Pont du Gard – Remoulin, France

We finally woke to clearer skies after another night of torrential rain. Including a 2am wake up call when the girls helpfully barked to tell us about the thunder, it’s a bit more dramatic here than they are used to in the UK. Therefore, finally time to see the Pont du Gard, an ancient first century AD Roman aqueduct which was originally 31 miles long, built to carry water from natural springs in Uzès to the Roman colony of Nemausus (now Nîmes). It is the highest of all Roman aqueducts, at 38.8m / 160ft high, the precise construction allowed an average gradient of 1 in 3000, for the 17m height difference between water source and target destination in Nîmes. In fact, they had to vary the gradient on route, to be able to reduce the total height by 6m, one section having a fall of only 7mm in 100m! (Source: Wikipedia). How on earth the Romans achieved such heights of engineering in that era is astounding and we love seeing their legacy across their once vast empire.

We headed off for the 20 minute walk from our Aire to the aqueduct to reach several barred gates and barriers to the visitor centre demanding a 9€ entrance fee and which was closed anyway. We wondered through the car park but only got a distant view through fences and trees, our route was blocked. However, we had come a long way to see this and we were not to be deterred so easily so headed back into the woods to walk to a viewing point on the top of the gorge. We followed the marked path quite a way before Kev checked the google maps, only to find we were off track. It was obviously the locked gated entrance we had passed. However we saw another smaller route that headed in roughy the right direction and decided to try that. However after clambering up a steep rock path we found we had in fact discovered the Sartanette Cave, which is believed to have Neolithic origins, many different animal bones having been found within. The entrance now is fenced off, according to the signs it being home to bats, apt for Halloween however it also brought to mind the recent linking of coronavirus to bats, we pushed on up the hill. Only after several attempts to follow animal tracks to a dead end and realising there was another gorge between us and the viewpoint we headed back the way we had come.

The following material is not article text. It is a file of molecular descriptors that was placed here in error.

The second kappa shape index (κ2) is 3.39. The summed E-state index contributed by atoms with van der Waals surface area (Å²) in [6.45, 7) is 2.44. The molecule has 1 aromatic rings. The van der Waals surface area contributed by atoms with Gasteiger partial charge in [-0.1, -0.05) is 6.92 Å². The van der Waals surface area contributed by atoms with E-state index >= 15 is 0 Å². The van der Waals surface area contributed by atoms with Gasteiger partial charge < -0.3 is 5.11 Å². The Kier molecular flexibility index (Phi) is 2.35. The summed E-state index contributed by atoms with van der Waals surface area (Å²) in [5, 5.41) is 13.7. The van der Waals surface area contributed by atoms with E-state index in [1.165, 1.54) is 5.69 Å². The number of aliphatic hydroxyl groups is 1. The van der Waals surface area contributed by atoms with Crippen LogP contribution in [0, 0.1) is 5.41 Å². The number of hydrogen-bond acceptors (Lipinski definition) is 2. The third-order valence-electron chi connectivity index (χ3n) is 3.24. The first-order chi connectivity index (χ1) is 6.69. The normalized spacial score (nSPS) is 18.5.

I was recalling the “reckless endeavours” exclusion clause in our travel insurance as we scrambled down the steep damp, slippery track, which I had dismissed when I read it as something we would not possibly do. However, we arrived back safely to the original track and we were rewarded with finding another section of the aqueduct which you could climb to the top of (at least Kevin and Lola could anyway).

Finally we found another unofficial route to the viewpoint and made our way there. The path actually takes you to the access point to the top tier of the aqueduct itself, although this was barricaded (probably quite sensibly), but great to get a perspective of how high it was. Just through the woods we got some great pictures from the view point of the swollen torrents of the river Gardon below swirling under the aqueduct. Amazing it has withstood such natural forces for so long.

Now we were on the official route there was quite a few people milling around and we followed the signs back down to the riverside for some more photos and a walk across the bridge alongside the aqueduct where we could peer up at the arches and see the carved graffiti dating back to the early 1800’s chipped into the stone. We crossed the river and then decided it was time enough to head back for our breakfast, now brunch, our 40 min walk having turned into just short of 3 hours and over 6 miles.

This afternoon we need to plan where next and watch the Quins v Saracens game while the dogs get a well earned sleep.

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